FSNS Appoints CFO


FSNS has announced that Doug Shepard has joined the company as Chief Financial Officer. Shephard earned a baccalaureate degree in business from Trinity University in San Antonio and qualified as a Certified Public Accountant.

In commenting on the appointment, John Bellinger, CEO of FSNS stated “We are pleased that Doug has joined us. His knowledge and depth of experience in finance makes him a great asset to our executive management team.”


K&N’s of Pakistan Receives Brand Recognition Awards


The Brands Federation of Pakistan has awarded K&N’s Group three distinctions based on quality and brand promotion. These include:

  • The Brands Icon of Pakistan for 2017-2018 confirming the brand as an “icon of excellence”
  • Brand of the Year award in the category of chicken and frozen foods.
  • Brand of the Year award in the breakfast category for Deline® skinless sausages and cold cuts.

The Deline® brand was also recognized at the IFFA Exhibition in Germany in 2016. The K&N’s Group is a progressive and leading poultry enterprise in Pakistan, applying international standards in integration including multiplication of breeding stock, broiler production, processing and developing further products.




NCC Broiler Breeder Welfare Guidelines Certified


The Professional Animal Auditor Certification Organization (PAACO) has certified and validated the welfare guidelines for broilers and broiler breeders established by the National Chicken Council (NCC).

The NCC introduced welfare guidelines and an audit checklist in 1999. As a basis, producers and processors have applied NCC standards which are being progressively upgraded in the light of scientific evaluation and responsible opinion. In January 2017, broiler guidelines were updated followed by breeder guidelines in 2017.

In commenting on the certification for the most recent additions to the standards, Dr. Ashley Peterson, Senior Vice President of Scientific and Regulatory Affairs for the NCC stated “Consumer want to be sure that all animals being raised for food are treated with respect and are properly cared for during their lives.” She added “The people, families and companies involved in raising broilers share the public’s concern. With this certification, consumers and customers can feel confident that when buying and eating chicken, the birds were well cared for and treated humanely.”

The 2018 update incorporates new parameters including:

  • Increased focus on bird behavior and objective measures of welfare outcomes
  • Enhanced requirements for record keeping and corrective action 
  • Increasing oversight of chick welfare at the hatchery
  • New parameters on harvesting and transport
  • Harmonization of NCC broiler and breeder guidelines and recommendations of manuals issued by primary breeders
  • Adding specifics on broiler breeder monitoring including non-conformance by auditors.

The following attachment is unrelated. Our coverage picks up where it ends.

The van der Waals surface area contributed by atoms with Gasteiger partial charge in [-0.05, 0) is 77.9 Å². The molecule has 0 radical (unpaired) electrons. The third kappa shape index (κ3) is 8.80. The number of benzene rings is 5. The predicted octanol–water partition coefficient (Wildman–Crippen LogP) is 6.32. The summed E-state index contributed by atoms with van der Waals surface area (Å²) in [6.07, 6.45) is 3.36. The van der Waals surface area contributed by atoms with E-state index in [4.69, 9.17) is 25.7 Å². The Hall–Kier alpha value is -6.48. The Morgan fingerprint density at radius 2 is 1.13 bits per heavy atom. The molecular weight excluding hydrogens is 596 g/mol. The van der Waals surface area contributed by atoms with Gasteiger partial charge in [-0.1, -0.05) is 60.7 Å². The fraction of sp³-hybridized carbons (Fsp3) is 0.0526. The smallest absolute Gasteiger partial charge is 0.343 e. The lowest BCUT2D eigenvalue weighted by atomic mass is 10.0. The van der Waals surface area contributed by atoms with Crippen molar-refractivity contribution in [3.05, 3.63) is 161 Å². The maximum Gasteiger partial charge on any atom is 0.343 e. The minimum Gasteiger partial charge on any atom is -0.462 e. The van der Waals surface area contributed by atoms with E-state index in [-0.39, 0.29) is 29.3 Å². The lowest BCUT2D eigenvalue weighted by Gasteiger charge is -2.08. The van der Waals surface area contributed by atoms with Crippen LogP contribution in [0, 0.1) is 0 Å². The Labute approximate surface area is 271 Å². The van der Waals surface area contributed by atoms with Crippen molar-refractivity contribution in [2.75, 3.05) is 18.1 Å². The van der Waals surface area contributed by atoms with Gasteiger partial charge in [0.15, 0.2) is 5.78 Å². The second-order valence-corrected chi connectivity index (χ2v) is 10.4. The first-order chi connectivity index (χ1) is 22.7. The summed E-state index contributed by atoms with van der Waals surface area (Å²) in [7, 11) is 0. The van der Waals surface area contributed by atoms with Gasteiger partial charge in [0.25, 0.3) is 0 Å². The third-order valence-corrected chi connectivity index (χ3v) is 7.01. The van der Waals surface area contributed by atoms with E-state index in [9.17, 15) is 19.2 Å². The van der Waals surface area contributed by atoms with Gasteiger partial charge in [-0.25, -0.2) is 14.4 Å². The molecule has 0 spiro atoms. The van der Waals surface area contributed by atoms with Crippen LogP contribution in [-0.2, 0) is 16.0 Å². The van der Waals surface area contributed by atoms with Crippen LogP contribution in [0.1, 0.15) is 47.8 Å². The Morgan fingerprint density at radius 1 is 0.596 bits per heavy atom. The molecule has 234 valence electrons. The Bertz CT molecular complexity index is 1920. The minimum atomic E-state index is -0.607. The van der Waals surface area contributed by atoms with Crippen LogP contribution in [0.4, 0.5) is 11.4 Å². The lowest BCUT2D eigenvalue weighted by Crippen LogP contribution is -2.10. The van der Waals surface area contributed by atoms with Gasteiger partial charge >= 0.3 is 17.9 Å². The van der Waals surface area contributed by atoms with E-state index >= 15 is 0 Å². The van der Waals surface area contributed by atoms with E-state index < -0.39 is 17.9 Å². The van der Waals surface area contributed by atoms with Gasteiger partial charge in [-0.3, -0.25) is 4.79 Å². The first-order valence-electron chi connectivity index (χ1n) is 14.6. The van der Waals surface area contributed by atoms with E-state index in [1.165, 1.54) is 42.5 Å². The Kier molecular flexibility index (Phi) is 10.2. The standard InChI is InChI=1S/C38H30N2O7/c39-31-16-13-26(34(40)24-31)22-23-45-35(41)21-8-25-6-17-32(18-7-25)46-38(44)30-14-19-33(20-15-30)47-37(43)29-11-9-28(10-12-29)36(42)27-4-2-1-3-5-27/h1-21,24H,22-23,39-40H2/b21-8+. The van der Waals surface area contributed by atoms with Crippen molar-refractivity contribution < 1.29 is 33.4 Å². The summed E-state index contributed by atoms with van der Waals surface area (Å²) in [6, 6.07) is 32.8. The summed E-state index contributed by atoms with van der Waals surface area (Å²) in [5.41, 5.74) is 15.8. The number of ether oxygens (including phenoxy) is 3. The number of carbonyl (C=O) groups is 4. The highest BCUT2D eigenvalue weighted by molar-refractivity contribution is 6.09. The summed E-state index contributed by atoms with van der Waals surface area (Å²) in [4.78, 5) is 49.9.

Restrictive Employment Agreements Scrutinized


Various State Attorneys General have initiated investigations into employee contracts in the quick service industry. In many cases, employees are enjoined from seeking employment in competitive chains after resignation or termination. Obviously this restricts free choice and bargaining for higher wages.

Franchise organizations maintain that there is a significant cost in training employees and exposing them to proprietary procedures.

In addition to investigations by individual states including California, the U.S. Department of Justice Antitrust Division is also evaluating employment practices. It is estimated that over 75 percent of workers in the QSR industry are restricted by “No-poaching” clauses.

Senators Corey Booker (D-NJ) and Elizabeth Warren (R-MA) have introduced legislation to invalidate employment clauses which restrict employee mobility.


Grant to Study Functions of Chicken Genes


The USDA National Institute of Food and Agriculture has extended a grant of $1 million to the Western University of Health Sciences for studies relating to the function of genes and gene combinations in chickens.


The grant parallels similar support for studies on the genetics of cattle and hogs to be conducted by the University of California-Davis and Iowa State University respectively.


It is expected that research on the factors which influence gene expression could be applied to modify disease resistance, growth rate and fecundity.  A knowledge of how gene combinations influence metabolism is critical to application of gene editing.


The gene sequence of the chicken has been determined but further studies are required to select for desirable traits including disease resistance through selective breeding or gene editing.


Country of Origin Labeling for Australia


Effective July 1, Australia has introduced mandatory country of origin labeling on 10,000 food products. Products are classified as to “priority” including meat, seafood, fruits, dairy products, juices and cereals.  If grown, produced or processed in Australia, the labeling will feature a logo comprising a kangaroo and triangle and a bar chart showing proportion of Australian-origin ingredients.